For the present climate simulation, the GCM reproduces observed spatial and temporal variations of the action centers of four principal teleconnection patterns: the North Atlantic oscillation, the North Pacific oscillation, the Pacific/North American pattern, and the Eurasian pattern. Substantial model biases exist in the magnitude, regional structure as well as monthly transition of anomalies. The CEA regional characteristics are better simulated over land than over the oceans. For example, the model most accurately simulates the Eurasian pattern, which has its dominant action centers over Eurasia. In addition, all three climate variables exhibit substantial anomalies for each land-based action center. In contrast, over the oceans, the model systematically underestimates sea level pressure and 500-mb height CEAs, while it produces small surface temperature responses. It is suggested that atmospheric dynamics associated with flow instability is likely to be the dominant mechanism that generates these teleconnections, while the lack of interactive ocean dynamics may be responsible for small responses over the oceans.

In the greenhouse warming climate, the GCM continues to simulate the four interannual teleconnection patterns. Systematic changes, however, are found for the Pacific/North American and Eurasian patterns in winter, where the action centers shift to the east and the CEAs weaken over land. These results must be considered to be exploratory because of the use of a mixed layer ocean that does not include oceanic dynamics.

Full access
David A. Portman, Wei-Chyung Wang, and Thomas R. Karl

Abstract

Validation of general circulation model (GCM) current climate simulations is important for further GCM development and application to climate change studies. So far, studies that compare GCM output with observations have focused primarily on large-scale spatial averages of the surface climate variables. Here we discuss two approaches to compare output of individual GCM grid boxes with local station observations near the surface and in the free troposphere. The first approach, proposed by Chervin, involves the application of standard parametric statistical analysis and hypothesis testing procedures. The second approach is nonparametric in the sense that no ideal distributions are postulated a priori to ascertain significance of the difference of mean temperature or the ratio of the temperature variance between model grid boxes and local stations. Instead, station observations are first subjected to a bootstrap technique and then used to define a unique set of distributions and confidence limits for each GCM grid box.

To demonstrate the usefulness of the two approaches, we compare daily and seasonal gridbox temperatures simulated by the National Center for Atmospheric Research (NCAR) Community Climate Model (CCM1) with station temperatures at the surface, 850-mb, 500-mb, and 300-mb levels for three different areas in the United States. We find that although CCM1 gridbox temperatures are mostly cooler than station temperatures, they are equally variable. For all grid boxes, gridbox-to-station differences decrease with height and vary with time of year. We conclude that the techniques presented here can provide useful comparisons of GCM regional and local observed temperatures. Application to other variables and GCMs is also discussed.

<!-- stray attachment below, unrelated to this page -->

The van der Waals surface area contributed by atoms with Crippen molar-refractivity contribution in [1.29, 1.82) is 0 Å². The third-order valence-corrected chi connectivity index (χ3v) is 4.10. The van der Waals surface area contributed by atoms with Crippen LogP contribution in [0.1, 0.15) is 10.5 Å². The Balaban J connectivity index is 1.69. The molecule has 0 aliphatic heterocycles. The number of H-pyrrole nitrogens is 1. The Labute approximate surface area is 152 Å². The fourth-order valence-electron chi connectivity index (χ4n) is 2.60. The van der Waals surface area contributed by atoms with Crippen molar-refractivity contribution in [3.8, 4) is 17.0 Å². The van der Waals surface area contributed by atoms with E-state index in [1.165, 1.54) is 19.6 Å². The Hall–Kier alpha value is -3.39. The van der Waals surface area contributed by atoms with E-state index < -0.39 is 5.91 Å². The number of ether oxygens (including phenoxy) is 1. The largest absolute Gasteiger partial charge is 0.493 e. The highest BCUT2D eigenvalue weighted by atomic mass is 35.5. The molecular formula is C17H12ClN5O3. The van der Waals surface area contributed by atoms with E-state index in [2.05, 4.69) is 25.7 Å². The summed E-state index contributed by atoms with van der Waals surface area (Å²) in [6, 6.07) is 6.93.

Full access
Ling Ling Liu, Wei Wang, and Rui Xin Huang

Abstract

Wind stress and tidal dissipation are the most important sources of mechanical energy for maintaining the oceanic general circulation. The contribution of mechanical energy due to tropical cyclones can be a vitally important factor in regulating the oceanic general circulation and its variability. However, previous estimates of wind stress energy input were based on low-resolution wind stress data in which strong nonlinear events, such as tropical cyclones, were smoothed out.

Using a hurricane–ocean coupled model constructed from an axisymmetric hurricane model and a three-layer ocean model, the rate of energy input to the world’s oceans induced by tropical cyclones over the period from 1984 to 2003 was estimated. The energy input is estimated as follows: 1.62 TW to the surface waves and 0.10 TW to the surface currents (including 0.03 TW to the near-inertial motions). The rate of gravitational potential energy increase due to tropical cyclones is 0.05 TW. Both the energy input from tropical cyclones and the increase of gravitational potential energy of the ocean show strong interannual and decadal variability with an increasing rate of 16% over the past 20 years. The annual mean diapycnal upwelling induced by tropical cyclones over the past 20 years is estimated as 39 Sv (Sv ≡ 106 m3 s−1). Owing to tropical cyclones, diapycnal mixing in the upper ocean (below the mixed layer) is greatly enhanced. Within the regimes of strong activity of tropical cyclones, the increase of diapycnal diffusivity is on the order of (1 − 6) × 10−4 m2 s−1. The tropical cyclone–related energy input and diapycnal mixing may play an important role in climate variability, ecology, fishery, and environments.

Full access